Well, to be precise, both are correct answers. Some are made in Japan, some are made in Ontario, Canada. (Only place outside of Japan where Lexuses are made. The Ontario government is rather proud of this; in fact, they are currently running ads in The Economist and other magazines trumping this fact-that is, our province is good enough for farking Lexus-it’s good enough for your company too.)

  • avatar
    gslippy

    I don’t care what they drive.

    I thought the thrust of the article is to poke at the “Buy American” chorus coming from the Administration, and the inconsistency of this list with that theme. Most of us agree that such a request is silly, untenable, and difficult to define.

    But I’m impressed that any 505s are still around.

  • avatar
    Luther

    Voters are too stupid to be free.

  • avatar
    Runfromcheney

    This is the reason why I hate living in Detroit. All of the media is busy digging up dirt, acting like anyone who doesn’t own a UAW product is immoral. They just don’t get that it is having your head up your ass like this is why GM and Chrysler are being kept alive by the government.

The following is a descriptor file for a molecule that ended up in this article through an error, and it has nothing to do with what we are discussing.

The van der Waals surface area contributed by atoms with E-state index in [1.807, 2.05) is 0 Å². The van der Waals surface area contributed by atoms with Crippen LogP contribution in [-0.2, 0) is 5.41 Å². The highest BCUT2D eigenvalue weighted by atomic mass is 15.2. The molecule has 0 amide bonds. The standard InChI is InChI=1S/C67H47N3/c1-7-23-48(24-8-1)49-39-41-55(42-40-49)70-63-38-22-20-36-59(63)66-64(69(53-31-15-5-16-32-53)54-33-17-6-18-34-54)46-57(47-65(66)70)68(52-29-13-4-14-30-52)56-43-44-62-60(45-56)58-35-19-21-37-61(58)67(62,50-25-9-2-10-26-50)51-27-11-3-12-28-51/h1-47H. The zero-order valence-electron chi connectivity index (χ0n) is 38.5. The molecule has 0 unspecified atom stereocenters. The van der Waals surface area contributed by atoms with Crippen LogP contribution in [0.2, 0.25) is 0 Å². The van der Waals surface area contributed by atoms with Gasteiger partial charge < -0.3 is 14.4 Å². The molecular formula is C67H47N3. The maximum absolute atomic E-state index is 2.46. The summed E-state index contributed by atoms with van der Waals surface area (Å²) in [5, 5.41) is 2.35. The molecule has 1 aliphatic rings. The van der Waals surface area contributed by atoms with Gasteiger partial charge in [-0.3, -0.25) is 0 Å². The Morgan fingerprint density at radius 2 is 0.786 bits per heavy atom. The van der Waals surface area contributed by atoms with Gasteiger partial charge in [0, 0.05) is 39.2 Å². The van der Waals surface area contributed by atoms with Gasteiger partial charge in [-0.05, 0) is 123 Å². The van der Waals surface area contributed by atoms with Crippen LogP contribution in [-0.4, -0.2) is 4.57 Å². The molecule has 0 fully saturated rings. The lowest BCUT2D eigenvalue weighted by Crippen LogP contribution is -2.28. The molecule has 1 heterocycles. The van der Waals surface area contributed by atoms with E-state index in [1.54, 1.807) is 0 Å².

• avatar
    mtypex

    Aren’t you just sick of it? The book with Chapter 11 is still open, why don’t we read that now, kids?

  • avatar
    John Horner

    “John Adams, who knew what he was talking about, said it was the most inconsequential office designed by man.”

    Things have changed a bit since Adams’ time. First, the country and the government are both orders of magnitude larger and more complex. Second, the VP is now elected on a ticket WITH the President, while in Adams time the VP was whoever got the second highest number of votes in the Electoral College.

    In modern times you would have to imagine Carter as Reagan’s VP or Kerry playing VP alongside GW Bush. In those circumstances, the VP would have almost no power.